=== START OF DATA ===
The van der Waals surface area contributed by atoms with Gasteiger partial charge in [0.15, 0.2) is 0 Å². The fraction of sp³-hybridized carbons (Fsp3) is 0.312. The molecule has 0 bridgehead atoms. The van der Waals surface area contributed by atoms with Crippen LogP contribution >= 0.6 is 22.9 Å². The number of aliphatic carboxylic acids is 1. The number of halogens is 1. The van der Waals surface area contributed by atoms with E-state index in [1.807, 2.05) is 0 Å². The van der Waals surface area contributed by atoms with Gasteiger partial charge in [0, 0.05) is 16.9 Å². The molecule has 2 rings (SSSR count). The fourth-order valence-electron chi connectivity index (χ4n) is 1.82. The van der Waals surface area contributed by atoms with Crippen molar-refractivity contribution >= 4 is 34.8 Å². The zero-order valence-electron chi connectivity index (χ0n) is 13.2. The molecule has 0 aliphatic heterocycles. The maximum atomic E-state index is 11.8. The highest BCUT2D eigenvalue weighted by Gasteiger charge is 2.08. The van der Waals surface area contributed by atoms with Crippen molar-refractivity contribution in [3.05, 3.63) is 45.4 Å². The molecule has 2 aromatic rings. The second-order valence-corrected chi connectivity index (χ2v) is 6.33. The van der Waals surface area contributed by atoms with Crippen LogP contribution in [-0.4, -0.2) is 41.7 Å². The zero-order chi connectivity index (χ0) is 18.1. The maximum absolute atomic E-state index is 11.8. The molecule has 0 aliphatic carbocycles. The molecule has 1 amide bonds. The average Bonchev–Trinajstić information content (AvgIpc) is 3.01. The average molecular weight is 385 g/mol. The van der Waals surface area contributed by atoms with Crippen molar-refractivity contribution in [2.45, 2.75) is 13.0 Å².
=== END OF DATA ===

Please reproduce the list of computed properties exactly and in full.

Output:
The van der Waals surface area contributed by atoms with Gasteiger partial charge in [0.15, 0.2) is 0 Å². The fraction of sp³-hybridized carbons (Fsp3) is 0.312. The molecule has 0 bridgehead atoms. The van der Waals surface area contributed by atoms with Crippen LogP contribution >= 0.6 is 22.9 Å². The number of aliphatic carboxylic acids is 1. The number of halogens is 1. The van der Waals surface area contributed by atoms with E-state index in [1.807, 2.05) is 0 Å². The van der Waals surface area contributed by atoms with Gasteiger partial charge in [0, 0.05) is 16.9 Å². The molecule has 2 rings (SSSR count). The fourth-order valence-electron chi connectivity index (χ4n) is 1.82. The van der Waals surface area contributed by atoms with Crippen molar-refractivity contribution >= 4 is 34.8 Å². The zero-order valence-electron chi connectivity index (χ0n) is 13.2. The molecule has 0 aliphatic heterocycles. The maximum atomic E-state index is 11.8. The highest BCUT2D eigenvalue weighted by Gasteiger charge is 2.08. The van der Waals surface area contributed by atoms with Crippen molar-refractivity contribution in [3.05, 3.63) is 45.4 Å². The molecule has 2 aromatic rings. The second-order valence-corrected chi connectivity index (χ2v) is 6.33. The van der Waals surface area contributed by atoms with Crippen LogP contribution in [-0.4, -0.2) is 41.7 Å². The zero-order chi connectivity index (χ0) is 18.1. The maximum absolute atomic E-state index is 11.8. The molecule has 0 aliphatic carbocycles. The molecule has 1 amide bonds. The average Bonchev–Trinajstić information content (AvgIpc) is 3.01. The average molecular weight is 385 g/mol. The van der Waals surface area contributed by atoms with Crippen molar-refractivity contribution in [2.45, 2.75) is 13.0 Å².